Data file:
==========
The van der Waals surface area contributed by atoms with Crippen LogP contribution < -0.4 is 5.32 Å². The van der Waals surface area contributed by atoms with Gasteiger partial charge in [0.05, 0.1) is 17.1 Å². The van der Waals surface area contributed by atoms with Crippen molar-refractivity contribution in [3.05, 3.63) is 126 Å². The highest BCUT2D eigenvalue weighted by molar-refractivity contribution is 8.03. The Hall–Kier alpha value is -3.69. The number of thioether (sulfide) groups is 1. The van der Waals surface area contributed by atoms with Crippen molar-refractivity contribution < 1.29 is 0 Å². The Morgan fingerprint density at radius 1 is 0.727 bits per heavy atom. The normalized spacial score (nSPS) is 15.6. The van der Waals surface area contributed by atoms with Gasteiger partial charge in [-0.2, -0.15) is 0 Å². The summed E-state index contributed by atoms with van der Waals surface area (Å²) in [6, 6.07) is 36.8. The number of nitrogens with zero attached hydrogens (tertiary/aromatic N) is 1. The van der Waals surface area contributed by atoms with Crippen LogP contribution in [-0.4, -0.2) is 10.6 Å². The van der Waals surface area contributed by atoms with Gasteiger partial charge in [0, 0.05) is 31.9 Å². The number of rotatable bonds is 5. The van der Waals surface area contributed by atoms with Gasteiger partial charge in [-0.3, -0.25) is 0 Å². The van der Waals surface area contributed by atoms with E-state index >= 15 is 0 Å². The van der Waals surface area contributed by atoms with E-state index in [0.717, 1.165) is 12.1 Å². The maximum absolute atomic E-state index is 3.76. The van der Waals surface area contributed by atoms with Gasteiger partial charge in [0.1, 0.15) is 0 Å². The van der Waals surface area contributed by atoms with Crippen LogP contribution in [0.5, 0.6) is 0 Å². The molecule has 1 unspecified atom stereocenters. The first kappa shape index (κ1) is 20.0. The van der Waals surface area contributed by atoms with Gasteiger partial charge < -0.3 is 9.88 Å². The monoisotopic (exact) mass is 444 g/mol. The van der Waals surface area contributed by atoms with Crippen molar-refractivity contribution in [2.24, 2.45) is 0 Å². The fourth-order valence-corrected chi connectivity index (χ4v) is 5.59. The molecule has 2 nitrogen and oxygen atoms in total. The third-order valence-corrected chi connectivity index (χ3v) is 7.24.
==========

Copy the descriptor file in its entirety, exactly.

The van der Waals surface area contributed by atoms with Crippen LogP contribution < -0.4 is 5.32 Å². The van der Waals surface area contributed by atoms with Gasteiger partial charge in [0.05, 0.1) is 17.1 Å². The van der Waals surface area contributed by atoms with Crippen molar-refractivity contribution in [3.05, 3.63) is 126 Å². The highest BCUT2D eigenvalue weighted by molar-refractivity contribution is 8.03. The Hall–Kier alpha value is -3.69. The number of thioether (sulfide) groups is 1. The van der Waals surface area contributed by atoms with Crippen molar-refractivity contribution < 1.29 is 0 Å². The Morgan fingerprint density at radius 1 is 0.727 bits per heavy atom. The normalized spacial score (nSPS) is 15.6. The van der Waals surface area contributed by atoms with Gasteiger partial charge in [-0.2, -0.15) is 0 Å². The summed E-state index contributed by atoms with van der Waals surface area (Å²) in [6, 6.07) is 36.8. The number of nitrogens with zero attached hydrogens (tertiary/aromatic N) is 1. The van der Waals surface area contributed by atoms with Crippen LogP contribution in [-0.4, -0.2) is 10.6 Å². The van der Waals surface area contributed by atoms with Gasteiger partial charge in [0, 0.05) is 31.9 Å². The number of rotatable bonds is 5. The van der Waals surface area contributed by atoms with Gasteiger partial charge in [-0.3, -0.25) is 0 Å². The van der Waals surface area contributed by atoms with E-state index >= 15 is 0 Å². The van der Waals surface area contributed by atoms with E-state index in [0.717, 1.165) is 12.1 Å². The maximum absolute atomic E-state index is 3.76. The van der Waals surface area contributed by atoms with Gasteiger partial charge in [0.1, 0.15) is 0 Å². The van der Waals surface area contributed by atoms with Crippen LogP contribution in [0.5, 0.6) is 0 Å². The molecule has 1 unspecified atom stereocenters. The first kappa shape index (κ1) is 20.0. The van der Waals surface area contributed by atoms with Gasteiger partial charge < -0.3 is 9.88 Å². The monoisotopic (exact) mass is 444 g/mol. The van der Waals surface area contributed by atoms with Crippen molar-refractivity contribution in [2.24, 2.45) is 0 Å². The fourth-order valence-corrected chi connectivity index (χ4v) is 5.59. The molecule has 2 nitrogen and oxygen atoms in total. The third-order valence-corrected chi connectivity index (χ3v) is 7.24.